Spain trainA large funeral Mass is due to take place in the Spanish city of Santiago de Compostela, where a train crash last Wednesday claimed 79 lives.

Prime Minister Mariano Rajoy, who comes from the city, and members of the Spanish royal family are expected to attend, reports the BBC.

The driver of the train could face multiple counts of reckless homicide but has not been formally charged.

Francisco Jose Garzon Amo was released from custody by a judge on Sunday.

He is suspected of having driven too fast on a bend, causing the train to derail.

Correspondents say the tragedy has shocked residents of Santiago de Compostela, a Catholic pilgrimage site in the north-western province of Galicia.

Santiago officials had been preparing for the religious feast of St James of Compostela – Spain’s patron saint – on Thursday but cancelled it after the crash.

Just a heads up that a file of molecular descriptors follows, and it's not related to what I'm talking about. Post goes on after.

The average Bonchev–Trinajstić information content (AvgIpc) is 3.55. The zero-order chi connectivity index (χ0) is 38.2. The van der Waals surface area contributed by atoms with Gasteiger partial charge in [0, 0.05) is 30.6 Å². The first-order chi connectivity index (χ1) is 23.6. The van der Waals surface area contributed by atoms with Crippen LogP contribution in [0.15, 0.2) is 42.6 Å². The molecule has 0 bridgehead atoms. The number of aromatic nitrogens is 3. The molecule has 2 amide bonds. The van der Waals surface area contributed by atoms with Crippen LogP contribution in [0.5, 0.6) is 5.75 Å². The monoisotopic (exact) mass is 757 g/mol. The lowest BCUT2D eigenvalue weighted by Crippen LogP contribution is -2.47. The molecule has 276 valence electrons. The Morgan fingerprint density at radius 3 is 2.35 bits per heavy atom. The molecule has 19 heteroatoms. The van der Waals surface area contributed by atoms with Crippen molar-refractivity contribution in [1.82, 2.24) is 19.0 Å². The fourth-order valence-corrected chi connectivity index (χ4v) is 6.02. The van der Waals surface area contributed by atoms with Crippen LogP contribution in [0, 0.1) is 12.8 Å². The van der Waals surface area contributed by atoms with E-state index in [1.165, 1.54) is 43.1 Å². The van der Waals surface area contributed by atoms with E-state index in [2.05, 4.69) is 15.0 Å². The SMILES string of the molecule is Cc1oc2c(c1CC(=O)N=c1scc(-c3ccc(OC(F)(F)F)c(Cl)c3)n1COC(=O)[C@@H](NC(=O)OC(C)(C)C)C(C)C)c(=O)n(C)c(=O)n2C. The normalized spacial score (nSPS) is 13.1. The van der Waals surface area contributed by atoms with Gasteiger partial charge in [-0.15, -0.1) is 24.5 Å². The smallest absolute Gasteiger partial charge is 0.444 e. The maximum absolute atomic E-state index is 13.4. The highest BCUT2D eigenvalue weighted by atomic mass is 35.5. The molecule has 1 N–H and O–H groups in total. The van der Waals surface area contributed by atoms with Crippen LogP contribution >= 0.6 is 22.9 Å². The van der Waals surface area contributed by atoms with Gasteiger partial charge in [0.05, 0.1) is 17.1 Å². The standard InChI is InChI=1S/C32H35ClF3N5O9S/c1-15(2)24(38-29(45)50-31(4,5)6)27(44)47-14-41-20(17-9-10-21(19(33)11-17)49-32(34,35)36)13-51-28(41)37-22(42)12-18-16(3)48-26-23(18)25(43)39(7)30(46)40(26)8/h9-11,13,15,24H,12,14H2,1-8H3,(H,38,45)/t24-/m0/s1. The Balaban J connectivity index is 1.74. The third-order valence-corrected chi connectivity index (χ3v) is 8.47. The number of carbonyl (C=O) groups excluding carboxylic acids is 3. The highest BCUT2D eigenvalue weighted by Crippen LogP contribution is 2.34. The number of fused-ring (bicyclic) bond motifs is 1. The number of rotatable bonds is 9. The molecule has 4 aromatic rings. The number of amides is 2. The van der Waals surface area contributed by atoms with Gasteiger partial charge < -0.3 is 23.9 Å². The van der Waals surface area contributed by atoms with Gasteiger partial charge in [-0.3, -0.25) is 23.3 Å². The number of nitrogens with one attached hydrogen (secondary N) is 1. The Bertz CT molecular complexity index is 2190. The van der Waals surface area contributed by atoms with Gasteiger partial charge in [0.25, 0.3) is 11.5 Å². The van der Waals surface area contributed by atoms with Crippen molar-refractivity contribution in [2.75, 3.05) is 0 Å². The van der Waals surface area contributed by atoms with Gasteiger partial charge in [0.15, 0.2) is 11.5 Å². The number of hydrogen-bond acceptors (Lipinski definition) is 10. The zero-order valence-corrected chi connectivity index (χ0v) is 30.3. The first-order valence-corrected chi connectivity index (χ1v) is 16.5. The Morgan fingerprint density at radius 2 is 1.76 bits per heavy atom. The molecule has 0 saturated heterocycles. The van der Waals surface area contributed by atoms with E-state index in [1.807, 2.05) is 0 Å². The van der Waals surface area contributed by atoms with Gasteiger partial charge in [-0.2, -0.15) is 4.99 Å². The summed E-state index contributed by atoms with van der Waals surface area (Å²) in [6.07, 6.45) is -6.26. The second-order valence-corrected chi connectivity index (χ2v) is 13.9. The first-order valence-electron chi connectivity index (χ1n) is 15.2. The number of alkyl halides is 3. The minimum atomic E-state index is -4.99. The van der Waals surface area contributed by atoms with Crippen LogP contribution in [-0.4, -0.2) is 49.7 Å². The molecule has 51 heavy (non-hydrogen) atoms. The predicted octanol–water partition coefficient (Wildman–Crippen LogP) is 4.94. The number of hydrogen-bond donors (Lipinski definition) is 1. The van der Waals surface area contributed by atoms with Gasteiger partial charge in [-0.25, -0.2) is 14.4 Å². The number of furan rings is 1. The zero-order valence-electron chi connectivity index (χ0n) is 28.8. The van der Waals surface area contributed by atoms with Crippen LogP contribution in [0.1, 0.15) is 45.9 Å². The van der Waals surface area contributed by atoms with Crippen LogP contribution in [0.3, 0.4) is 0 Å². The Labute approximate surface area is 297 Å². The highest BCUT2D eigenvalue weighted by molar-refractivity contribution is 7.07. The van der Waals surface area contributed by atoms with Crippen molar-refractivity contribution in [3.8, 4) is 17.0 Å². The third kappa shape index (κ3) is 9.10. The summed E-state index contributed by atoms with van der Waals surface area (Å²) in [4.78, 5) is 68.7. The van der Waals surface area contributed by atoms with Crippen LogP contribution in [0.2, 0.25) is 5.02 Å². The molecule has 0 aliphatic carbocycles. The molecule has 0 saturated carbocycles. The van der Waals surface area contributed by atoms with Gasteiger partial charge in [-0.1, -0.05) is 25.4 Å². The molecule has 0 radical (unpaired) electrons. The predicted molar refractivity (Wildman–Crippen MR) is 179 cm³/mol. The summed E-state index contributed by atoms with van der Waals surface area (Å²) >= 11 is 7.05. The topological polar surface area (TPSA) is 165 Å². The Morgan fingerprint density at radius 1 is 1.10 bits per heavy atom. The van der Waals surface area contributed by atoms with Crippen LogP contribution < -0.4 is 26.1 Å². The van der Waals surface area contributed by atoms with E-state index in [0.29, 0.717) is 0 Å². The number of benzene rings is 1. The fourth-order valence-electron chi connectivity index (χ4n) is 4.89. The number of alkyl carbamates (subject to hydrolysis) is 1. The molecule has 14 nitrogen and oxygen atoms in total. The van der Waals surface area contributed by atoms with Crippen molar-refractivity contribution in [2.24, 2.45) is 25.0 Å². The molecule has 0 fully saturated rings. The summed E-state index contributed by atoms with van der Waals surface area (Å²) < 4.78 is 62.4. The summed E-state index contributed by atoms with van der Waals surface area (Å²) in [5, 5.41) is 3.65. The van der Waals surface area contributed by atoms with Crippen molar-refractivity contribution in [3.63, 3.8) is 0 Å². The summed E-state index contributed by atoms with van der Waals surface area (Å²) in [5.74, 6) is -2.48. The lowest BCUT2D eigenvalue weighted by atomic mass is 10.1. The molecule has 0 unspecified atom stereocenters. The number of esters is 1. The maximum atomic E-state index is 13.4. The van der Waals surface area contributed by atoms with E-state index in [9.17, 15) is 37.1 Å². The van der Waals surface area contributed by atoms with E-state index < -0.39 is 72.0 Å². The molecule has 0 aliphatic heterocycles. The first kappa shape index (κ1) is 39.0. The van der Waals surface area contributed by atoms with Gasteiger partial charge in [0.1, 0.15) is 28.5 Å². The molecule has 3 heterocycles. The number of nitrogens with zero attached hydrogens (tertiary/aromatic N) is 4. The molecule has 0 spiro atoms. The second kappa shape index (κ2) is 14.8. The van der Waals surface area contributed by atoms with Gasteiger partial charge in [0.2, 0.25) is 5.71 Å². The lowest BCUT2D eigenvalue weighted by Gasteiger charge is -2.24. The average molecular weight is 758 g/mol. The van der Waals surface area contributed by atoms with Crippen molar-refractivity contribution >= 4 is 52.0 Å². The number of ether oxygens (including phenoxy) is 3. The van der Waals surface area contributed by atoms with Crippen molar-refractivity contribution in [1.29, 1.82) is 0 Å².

The city’s sports arena was temporarily turned into a morgue.

At the cathedral gates, pilgrims have left flowers and candles to commemorate victims of the crash.

Officials say 70 people remain in hospital, 22 of them in a critical condition.

Garzon, 52, arrived at court in handcuffs on Sunday, his head scarred by an injury he suffered in the crash.

He was questioned behind closed doors for almost two hours by Judge Luis Alaez.

Later, a court statement said he had been released pending further investigations but must appear before a court once a week and is not allowed to leave Spain without permission.

His passport has been surrendered to the judge and his licence to drive a train has been suspended.

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